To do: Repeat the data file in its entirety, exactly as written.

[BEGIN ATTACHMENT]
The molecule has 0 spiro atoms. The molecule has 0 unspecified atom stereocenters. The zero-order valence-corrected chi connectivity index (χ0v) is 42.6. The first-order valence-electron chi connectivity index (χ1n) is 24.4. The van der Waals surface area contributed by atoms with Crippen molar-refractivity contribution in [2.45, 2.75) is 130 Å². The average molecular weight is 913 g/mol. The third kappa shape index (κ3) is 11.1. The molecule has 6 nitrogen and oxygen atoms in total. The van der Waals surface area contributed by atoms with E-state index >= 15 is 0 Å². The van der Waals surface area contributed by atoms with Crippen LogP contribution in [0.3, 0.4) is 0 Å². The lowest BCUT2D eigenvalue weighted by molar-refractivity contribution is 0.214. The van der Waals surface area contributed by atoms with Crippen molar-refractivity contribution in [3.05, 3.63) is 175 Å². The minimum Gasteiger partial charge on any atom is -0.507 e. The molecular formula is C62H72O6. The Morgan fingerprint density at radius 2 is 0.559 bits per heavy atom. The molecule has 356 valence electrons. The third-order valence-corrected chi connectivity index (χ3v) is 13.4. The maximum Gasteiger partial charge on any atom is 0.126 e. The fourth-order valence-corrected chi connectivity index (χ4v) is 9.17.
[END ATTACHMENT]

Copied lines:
The molecule has 0 spiro atoms. The molecule has 0 unspecified atom stereocenters. The zero-order valence-corrected chi connectivity index (χ0v) is 42.6. The first-order valence-electron chi connectivity index (χ1n) is 24.4. The van der Waals surface area contributed by atoms with Crippen molar-refractivity contribution in [2.45, 2.75) is 130 Å². The average molecular weight is 913 g/mol. The third kappa shape index (κ3) is 11.1. The molecule has 6 nitrogen and oxygen atoms in total. The van der Waals surface area contributed by atoms with E-state index >= 15 is 0 Å². The van der Waals surface area contributed by atoms with Crippen LogP contribution in [0.3, 0.4) is 0 Å². The lowest BCUT2D eigenvalue weighted by molar-refractivity contribution is 0.214. The van der Waals surface area contributed by atoms with Crippen molar-refractivity contribution in [3.05, 3.63) is 175 Å². The minimum Gasteiger partial charge on any atom is -0.507 e. The molecular formula is C62H72O6. The Morgan fingerprint density at radius 2 is 0.559 bits per heavy atom. The molecule has 356 valence electrons. The third-order valence-corrected chi connectivity index (χ3v) is 13.4. The maximum Gasteiger partial charge on any atom is 0.126 e. The fourth-order valence-corrected chi connectivity index (χ4v) is 9.17.